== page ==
How to Create Brilliantly Structured Indexes: A Metatopic- and Pan-Granular-Based Process
Three-Part Series with Fred Leise
Designed for indexers of all experience levels, including advanced indexers, this three-session course (each session is 60 minutes in length) focuses on the rarely discussed topic of index structure.
Index structure can make or break the usability of an index, and many indexers often spend inordinate amounts of time during the indexing and editing process revising and reworking their existing index structure. This course provides a nearly foolproof process for creating a brilliantly structured index from the ground up.
The course focuses the discussion of index structure using the lens of two important concepts: the metatopic and granularity. After a thorough exploration of those two topics, the course provides a detailed process using both “structural” and “textual” indexing to create highly structured indexes that mirror the structure of the text.
Session 1: “Well Structured Indexes”
The first session explores well structured indexes: why they are important and how they serve the reader by increasing index usability. It next covers the concept of granularity, the level of detail of index entries, using Ray and Charles Eames’s famous short film “Powers of 10,” as a model.
The session touches on the contextual nature of granularity and then moves to a definition and description of a term new to indexing: “pan-granularity.” Finally, pan-granularity is examined in a parallel relationship to the concept of index structure.
Session 2: “Metatopics, and Structural and Textual Indexing”
The second session begins with the important topic of handling the metatopic. Critical thinking on this issue has changed significantly in the past five years. No longer is the metatopic entry either a collection of miscellaneous entries that don’t fit elsewhere or close to non-existent; rather the metatopic entry should provide readers with a complete, high level map to the primary topics of the text; the metatopic entry is often where users begin their exploration of the index.
Next we explore two basic ways of indexing. Structural (top-down) indexing uses the structure of the text to create the metatopic entry and other major structures of the index. We look at its components, benefits, and use in parallel index structures. Textual (bottom-up) indexing covers the more granular types of index entries. We explore the three types of textual index entries. Finally, the session discusses the pan-granular hierarchies that are present in all well structured indexes.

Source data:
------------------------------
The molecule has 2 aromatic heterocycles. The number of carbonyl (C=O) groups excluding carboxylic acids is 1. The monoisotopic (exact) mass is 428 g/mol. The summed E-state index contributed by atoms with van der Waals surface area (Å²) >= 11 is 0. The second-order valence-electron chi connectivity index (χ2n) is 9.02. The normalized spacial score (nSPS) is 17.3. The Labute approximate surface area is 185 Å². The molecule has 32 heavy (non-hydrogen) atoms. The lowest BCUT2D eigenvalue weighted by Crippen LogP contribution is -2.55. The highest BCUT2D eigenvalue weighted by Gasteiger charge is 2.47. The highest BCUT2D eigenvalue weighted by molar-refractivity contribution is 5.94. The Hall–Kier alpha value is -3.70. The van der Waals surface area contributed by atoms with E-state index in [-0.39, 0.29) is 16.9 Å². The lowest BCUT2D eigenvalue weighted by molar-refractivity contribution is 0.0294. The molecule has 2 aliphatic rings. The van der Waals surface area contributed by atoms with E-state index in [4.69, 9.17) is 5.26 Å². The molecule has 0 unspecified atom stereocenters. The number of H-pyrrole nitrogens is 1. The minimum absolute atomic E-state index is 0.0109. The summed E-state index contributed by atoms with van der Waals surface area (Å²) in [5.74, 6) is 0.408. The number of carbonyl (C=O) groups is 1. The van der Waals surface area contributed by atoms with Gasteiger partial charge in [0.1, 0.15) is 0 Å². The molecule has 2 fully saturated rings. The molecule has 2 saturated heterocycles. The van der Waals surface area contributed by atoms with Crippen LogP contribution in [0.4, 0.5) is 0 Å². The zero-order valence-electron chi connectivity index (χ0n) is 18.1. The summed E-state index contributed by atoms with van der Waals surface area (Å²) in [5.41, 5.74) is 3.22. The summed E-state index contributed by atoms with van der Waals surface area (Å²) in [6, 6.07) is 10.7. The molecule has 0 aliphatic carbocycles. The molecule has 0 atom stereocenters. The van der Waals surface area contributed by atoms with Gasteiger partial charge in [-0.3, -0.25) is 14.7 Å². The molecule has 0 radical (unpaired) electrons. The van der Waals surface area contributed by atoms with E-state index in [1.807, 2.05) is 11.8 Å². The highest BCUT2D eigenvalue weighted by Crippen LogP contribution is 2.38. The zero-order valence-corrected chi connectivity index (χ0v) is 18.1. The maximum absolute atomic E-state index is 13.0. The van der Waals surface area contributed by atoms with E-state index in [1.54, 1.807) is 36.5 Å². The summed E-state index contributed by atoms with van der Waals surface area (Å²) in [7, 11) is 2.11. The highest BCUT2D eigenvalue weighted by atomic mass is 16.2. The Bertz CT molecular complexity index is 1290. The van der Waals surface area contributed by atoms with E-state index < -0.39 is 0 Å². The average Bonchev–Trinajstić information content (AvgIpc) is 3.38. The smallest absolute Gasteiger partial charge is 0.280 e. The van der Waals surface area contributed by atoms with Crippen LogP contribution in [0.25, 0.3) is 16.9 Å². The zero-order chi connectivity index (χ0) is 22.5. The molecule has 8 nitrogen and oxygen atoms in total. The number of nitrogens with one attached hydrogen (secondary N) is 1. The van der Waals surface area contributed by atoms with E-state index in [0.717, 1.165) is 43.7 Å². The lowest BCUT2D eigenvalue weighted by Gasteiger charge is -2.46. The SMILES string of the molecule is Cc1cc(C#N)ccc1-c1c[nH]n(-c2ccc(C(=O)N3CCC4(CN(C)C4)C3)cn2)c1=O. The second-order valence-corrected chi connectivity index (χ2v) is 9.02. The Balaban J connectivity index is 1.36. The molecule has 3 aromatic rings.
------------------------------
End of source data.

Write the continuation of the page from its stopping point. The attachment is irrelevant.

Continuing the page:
Session 3: The Brilliantly Structured Indexing Process
The core of this series, the final session provides a detailed, seven-step process for creating highly structured indexes: (1) Metatopic entry, (2) Chapter-level headings, (3) Chapter sections as subheadings, (4) Chapter sections as main headings, (5) Chapter section/subsection entries, (6) Chapter sub-sections as headings, (7) Textual entries.
Finally, we end with a discussion of specificity in indexing and how it fits with the previously discussed concept of granularity.
Because each class is loaded with so much information, all sessions will be recorded and will be available for registrants to revisit as often as desired.
My goal for this series is that you will have learned and will be able to use this detailed process to create brilliantly structured indexes from the ground up. You’ll save indexing time and editing time, since you will have little need to continually restructure the index as you move through the text. In short, you’ll be a better, more efficient indexer.
Please note: Attendance at the live sessions is not required. Registration entitles you to “on demand” access to the course and unlimited repeat viewings after the initial sessions have aired.
After a twenty-five year career in arts management, Fred Leise started his indexing career with the University of Chicago Publishing Program introduction to indexing course in 1993. Since 1995, he has been indexing nearly continuously (with time out for taxonomy consulting), specializing in scholarly works in international relations, cultural and political history, and landscape studies.
He is a founding member of the Institute of Certified Indexers, an instructor for the University of California, Berkeley Extension Division online indexing course, and has served several terms on ASI’s board of directors, of which he is currently Immediate Past President.
He regularly presents at both national and chapter events and has written a number of articles on various aspects of indexing for both Key Words and The Indexer. His article on Sherlock Holmes as indexer appeared in the fall 2013 issue of the Baker Street Journal.
The online learning classes were originally produced November 3, 10, and 17, 2016
ASI members, please log in to the website for member pricing.The 3-part class is $349 for non-members, and you will have long-term access to the replays.
After you purchase the class, return to this page, refresh your screen, and watch the three replays immediately. You will also find three handouts that accompany the presentations.